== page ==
Putting Smartphones to Shame
If you’re feeling limited by what your point-and-shoot can do, there are plenty of reasons to consider an interchangable lens camera (ILC), whether it be a traditional DSLR or a more modern mirrorless model. These advanced shooters feature larger image sensors, superior optics, robust manual controls, faster performance, and the versatility of changeable lenses.
All this functionality doesn’t come cheap, though, and the cost of an ILC can add up, especially when you start factoring in lenses. You also need to remember that you’re buying into a camera system. If you start with Canon, chances are that your next one will be as well, simply for the fact that you’ll be able to make use of existing lenses and accessories. Here are the most important aspects to consider when you’re shopping for a digital SLR, as well as the highest-rated models we’ve tested.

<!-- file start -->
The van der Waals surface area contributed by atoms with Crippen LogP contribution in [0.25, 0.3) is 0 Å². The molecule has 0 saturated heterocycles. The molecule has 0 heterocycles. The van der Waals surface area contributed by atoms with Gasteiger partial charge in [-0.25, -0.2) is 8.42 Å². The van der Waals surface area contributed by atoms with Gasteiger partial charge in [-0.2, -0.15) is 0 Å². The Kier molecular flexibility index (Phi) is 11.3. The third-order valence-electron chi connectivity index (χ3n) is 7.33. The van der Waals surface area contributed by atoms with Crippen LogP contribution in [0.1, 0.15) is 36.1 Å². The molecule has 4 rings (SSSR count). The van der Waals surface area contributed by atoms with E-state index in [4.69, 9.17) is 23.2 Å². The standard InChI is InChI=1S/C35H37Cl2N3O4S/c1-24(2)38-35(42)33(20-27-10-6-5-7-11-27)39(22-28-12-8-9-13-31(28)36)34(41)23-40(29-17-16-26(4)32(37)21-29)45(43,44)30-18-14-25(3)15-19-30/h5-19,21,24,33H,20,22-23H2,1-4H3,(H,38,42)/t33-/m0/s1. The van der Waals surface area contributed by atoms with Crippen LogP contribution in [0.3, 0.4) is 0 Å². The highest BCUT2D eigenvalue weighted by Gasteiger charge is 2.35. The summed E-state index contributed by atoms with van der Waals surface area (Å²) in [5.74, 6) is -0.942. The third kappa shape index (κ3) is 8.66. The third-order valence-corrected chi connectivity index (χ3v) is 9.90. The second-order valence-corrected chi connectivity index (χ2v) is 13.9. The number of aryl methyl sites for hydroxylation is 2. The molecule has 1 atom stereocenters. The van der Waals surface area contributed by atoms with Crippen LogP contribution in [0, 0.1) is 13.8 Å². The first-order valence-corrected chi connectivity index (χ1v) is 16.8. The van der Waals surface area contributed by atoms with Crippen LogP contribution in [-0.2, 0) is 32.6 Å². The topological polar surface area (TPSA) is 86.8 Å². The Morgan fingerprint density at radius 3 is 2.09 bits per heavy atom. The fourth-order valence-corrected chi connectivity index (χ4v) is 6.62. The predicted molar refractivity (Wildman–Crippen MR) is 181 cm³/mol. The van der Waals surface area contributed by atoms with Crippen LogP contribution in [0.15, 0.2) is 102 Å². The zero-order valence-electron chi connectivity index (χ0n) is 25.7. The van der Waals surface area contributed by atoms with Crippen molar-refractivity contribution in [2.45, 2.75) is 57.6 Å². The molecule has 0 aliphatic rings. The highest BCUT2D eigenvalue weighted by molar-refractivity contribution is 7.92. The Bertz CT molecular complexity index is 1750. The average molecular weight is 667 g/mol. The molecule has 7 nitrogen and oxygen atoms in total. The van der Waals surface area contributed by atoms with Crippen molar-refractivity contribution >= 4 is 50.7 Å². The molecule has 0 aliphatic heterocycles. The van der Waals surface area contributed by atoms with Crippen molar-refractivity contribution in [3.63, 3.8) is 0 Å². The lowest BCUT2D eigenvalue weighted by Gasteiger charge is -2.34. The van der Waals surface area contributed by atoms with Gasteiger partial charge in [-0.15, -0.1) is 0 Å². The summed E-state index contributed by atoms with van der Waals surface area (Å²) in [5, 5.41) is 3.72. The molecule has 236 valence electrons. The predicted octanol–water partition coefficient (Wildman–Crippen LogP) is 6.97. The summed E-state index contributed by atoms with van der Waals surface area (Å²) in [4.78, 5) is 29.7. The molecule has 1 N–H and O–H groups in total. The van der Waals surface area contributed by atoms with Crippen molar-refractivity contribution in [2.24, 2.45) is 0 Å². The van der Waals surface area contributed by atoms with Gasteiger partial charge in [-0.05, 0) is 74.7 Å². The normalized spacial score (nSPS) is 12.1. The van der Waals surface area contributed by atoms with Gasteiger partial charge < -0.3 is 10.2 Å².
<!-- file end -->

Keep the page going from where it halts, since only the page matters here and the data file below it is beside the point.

Entry-Level DSLRs vs. Mirrorless Cameras
A decade ago, if you wanted a camera with interchangeable lenses, an SLR was really your only option. Times have changed. Today’s mirrorless cameras, even those at the entry end of the price spectrum, are just as, if not more capable than an SLR at a comparable price point. And while you can buy a mirrorless camera without a built-in viewfinder, more and more low-cost models include the feature.
Our favorite entry-level ILC, the Sony a6000, has an autofocus system that runs circles around comparably priced SLRs and an 11.1fps burst rate, and there are many mirrorless models available for under $1,000 with 4K video—you’ll need to spend at least $1,200 to get an SLR with 4K support.